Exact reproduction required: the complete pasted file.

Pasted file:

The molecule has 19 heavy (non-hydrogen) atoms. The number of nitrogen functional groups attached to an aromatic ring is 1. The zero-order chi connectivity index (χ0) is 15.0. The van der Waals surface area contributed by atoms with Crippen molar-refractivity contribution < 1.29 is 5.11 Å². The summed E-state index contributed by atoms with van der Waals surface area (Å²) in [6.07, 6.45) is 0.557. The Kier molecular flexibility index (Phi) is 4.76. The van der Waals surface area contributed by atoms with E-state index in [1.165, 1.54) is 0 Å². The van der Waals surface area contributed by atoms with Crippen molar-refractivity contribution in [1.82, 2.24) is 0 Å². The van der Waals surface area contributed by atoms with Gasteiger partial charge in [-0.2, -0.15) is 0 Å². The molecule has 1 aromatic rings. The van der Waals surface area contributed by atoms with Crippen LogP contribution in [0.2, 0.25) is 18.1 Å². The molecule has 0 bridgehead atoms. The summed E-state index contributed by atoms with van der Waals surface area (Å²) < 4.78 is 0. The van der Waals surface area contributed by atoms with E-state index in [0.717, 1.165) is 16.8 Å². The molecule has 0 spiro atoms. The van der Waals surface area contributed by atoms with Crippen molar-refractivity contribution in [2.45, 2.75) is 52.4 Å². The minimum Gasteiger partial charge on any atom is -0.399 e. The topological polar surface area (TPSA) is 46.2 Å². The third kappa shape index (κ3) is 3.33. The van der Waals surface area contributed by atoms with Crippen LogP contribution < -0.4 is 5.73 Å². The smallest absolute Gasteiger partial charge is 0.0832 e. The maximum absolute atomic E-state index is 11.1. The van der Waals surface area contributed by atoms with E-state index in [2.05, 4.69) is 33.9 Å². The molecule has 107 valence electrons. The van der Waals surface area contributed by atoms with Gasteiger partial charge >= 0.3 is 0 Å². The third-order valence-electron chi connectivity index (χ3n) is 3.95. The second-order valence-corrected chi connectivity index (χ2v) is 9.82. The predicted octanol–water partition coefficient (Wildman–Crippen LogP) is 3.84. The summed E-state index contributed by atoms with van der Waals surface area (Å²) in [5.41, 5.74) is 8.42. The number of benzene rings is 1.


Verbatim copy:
The molecule has 19 heavy (non-hydrogen) atoms. The number of nitrogen functional groups attached to an aromatic ring is 1. The zero-order chi connectivity index (χ0) is 15.0. The van der Waals surface area contributed by atoms with Crippen molar-refractivity contribution < 1.29 is 5.11 Å². The summed E-state index contributed by atoms with van der Waals surface area (Å²) in [6.07, 6.45) is 0.557. The Kier molecular flexibility index (Phi) is 4.76. The van der Waals surface area contributed by atoms with E-state index in [1.165, 1.54) is 0 Å². The van der Waals surface area contributed by atoms with Crippen molar-refractivity contribution in [1.82, 2.24) is 0 Å². The van der Waals surface area contributed by atoms with Gasteiger partial charge in [-0.2, -0.15) is 0 Å². The molecule has 1 aromatic rings. The van der Waals surface area contributed by atoms with Crippen LogP contribution in [0.2, 0.25) is 18.1 Å². The molecule has 0 bridgehead atoms. The summed E-state index contributed by atoms with van der Waals surface area (Å²) < 4.78 is 0. The van der Waals surface area contributed by atoms with E-state index in [0.717, 1.165) is 16.8 Å². The molecule has 0 spiro atoms. The van der Waals surface area contributed by atoms with Crippen molar-refractivity contribution in [2.45, 2.75) is 52.4 Å². The minimum Gasteiger partial charge on any atom is -0.399 e. The topological polar surface area (TPSA) is 46.2 Å². The third kappa shape index (κ3) is 3.33. The van der Waals surface area contributed by atoms with Crippen LogP contribution < -0.4 is 5.73 Å². The smallest absolute Gasteiger partial charge is 0.0832 e. The maximum absolute atomic E-state index is 11.1. The van der Waals surface area contributed by atoms with E-state index in [2.05, 4.69) is 33.9 Å². The molecule has 107 valence electrons. The van der Waals surface area contributed by atoms with Gasteiger partial charge >= 0.3 is 0 Å². The third-order valence-electron chi connectivity index (χ3n) is 3.95. The second-order valence-corrected chi connectivity index (χ2v) is 9.82. The predicted octanol–water partition coefficient (Wildman–Crippen LogP) is 3.84. The summed E-state index contributed by atoms with van der Waals surface area (Å²) in [5.41, 5.74) is 8.42. The number of benzene rings is 1.